In Dorst, two promissory notes with interest rates between 10.875% and 11.875% were secured by two deeds of trust on property.  843 S.W.2d at 791.   Both deeds of trusts contained identical “sales clauses” which allowed the lender to escalate the interest by not more than 2% if the property was sold during the term of the note.  Id. The deeds of trust also contained identical usury savings clauses.  Id. Nevertheless, in response to the lender's suit to collect the notes, the buyers of the property counterclaimed for usury.  Id. They claimed that if the properties were sold multiple times and the lender increased the interest rate 2% each time, the interest rate could potentially exceed the rate allowed by applicable law.  Id. at 792.   The trial court ruled in favor of the buyers.  Id. at 791.   In reversing the trial court's judgment, the court of appeals pointed out that the occurrence of the contingency provided in the sales clauses, i.e., the sale of the property, would not necessarily have resulted in a usurious interest rate because numerous sales would have been required before a usurious rate could have been possible.  Id. at 794.   Because usury was not a necessary result of the occurrence of the contingency, the court held that the usury savings clauses were effective to cap the potential interest rate chargeable under the sales clauses.  Id.

This case is essentially the same as Dorst.   Here, the occurrence of the contingency, i.e., late payments, would not necessarily have resulted in usurious interest.3  Regardless of the method for calculating the late charge, Parhms would have had to have been significantly late on numerous monthly payments before the interest generated by the late charge would have been usurious.   Because usury was not a necessary result of the occurrence of the contingency, we must construe the late payment provision in light of the usury savings clause.   See id.   That clause effectively caps the potential interest at the maximum amount permitted by law and precludes any interpretation of the contract which would allow usurious interest.   See id.

 Finally, Parhms argues that even if the usury savings clause is effective, it provides relief only from usurious interest that is “charged” or “collected,” not usurious interest that is “contracted for.”   This argument is without merit.   As we have stated, the presumption is that parties intend a nonusurious contract.  Smart, 597 S.W.2d at 341.   The usury savings clause refers to “any interest charged hereby, plus any other amounts charged or collected in connection hereby ․ or in connection herewith.”   The adverb “hereby” means in part “by means of this act or document.”   Webster's Third New Int'l Dictionary 1058-59 (1993).   Similarly, the adverb “herewith” means in part “with this communication” or “accompanying this writing or document.”   Id. at 1059.   Thus, a plain reading of the usury savings clause shows that it is referring to interest charged or collected under the contract.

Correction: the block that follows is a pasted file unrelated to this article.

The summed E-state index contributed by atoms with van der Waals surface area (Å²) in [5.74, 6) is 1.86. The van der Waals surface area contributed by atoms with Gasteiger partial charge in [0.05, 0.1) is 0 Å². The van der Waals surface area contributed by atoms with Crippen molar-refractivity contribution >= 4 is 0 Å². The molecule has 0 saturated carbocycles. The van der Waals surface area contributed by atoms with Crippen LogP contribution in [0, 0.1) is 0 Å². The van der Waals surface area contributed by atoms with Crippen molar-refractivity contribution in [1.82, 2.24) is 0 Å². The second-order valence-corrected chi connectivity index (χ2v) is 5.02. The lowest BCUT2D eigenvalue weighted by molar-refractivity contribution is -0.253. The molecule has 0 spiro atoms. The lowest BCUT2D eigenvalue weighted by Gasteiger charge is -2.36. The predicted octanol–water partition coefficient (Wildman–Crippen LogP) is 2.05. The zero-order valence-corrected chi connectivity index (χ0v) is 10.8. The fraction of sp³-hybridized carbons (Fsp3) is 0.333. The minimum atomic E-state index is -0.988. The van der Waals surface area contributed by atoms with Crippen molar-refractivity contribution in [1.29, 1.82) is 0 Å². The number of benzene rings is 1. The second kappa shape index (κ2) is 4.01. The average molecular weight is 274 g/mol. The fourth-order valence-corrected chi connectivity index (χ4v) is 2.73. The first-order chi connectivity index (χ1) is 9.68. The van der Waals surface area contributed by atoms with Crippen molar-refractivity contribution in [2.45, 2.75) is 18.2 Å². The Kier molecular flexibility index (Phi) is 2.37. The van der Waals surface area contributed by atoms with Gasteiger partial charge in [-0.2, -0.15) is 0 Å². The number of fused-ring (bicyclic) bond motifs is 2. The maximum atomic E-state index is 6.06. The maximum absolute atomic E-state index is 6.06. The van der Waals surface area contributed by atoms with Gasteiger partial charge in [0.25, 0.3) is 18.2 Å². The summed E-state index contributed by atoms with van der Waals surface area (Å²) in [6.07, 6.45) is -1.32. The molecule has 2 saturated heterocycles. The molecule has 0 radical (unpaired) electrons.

For the reasons stated, we hold that the trial court correctly concluded that the contract in question was not usurious as a matter of law.   Accordingly, the trial court properly granted Ventures' motion for summary judgment and properly denied Parhms' motion.   Points of error one and two are overruled and the trial court's judgment is affirmed.

Judgment rendered and Opinion on Motion for Rehearing filed January 23, 1997.

FOOTNOTES

1.   In its final judgment, the trial court also ordered the deletion of the late payment provision from the contract.   Although such relief was never requested below, neither party complains on appeal about this aspect of the trial court's judgment.

2.   According to Parhms, under Ventures' interpretation of the late payment provision, the $15.00 late charge would have generated interest of $79,425.00 over the contract's full term (i.e., $15.00 times 353 days, excluding the first day of each month, times 15 years).   When that figure is added to $37,410.49, the amount of interest provided by the contract, the total interest that would have been generated over the contract's full term would have been $116,835.49.   Using his interpretation of the late payment provision, Parhms asserts that the total amount of interest that would have been generated over the contract's full term would have been in excess of $7 million.

3.   Contrary to Parhms' suggestion, a contingency is not limited solely to situations involving acceleration or prepayment of a note.

BILL CANNON, Justice (Assigned).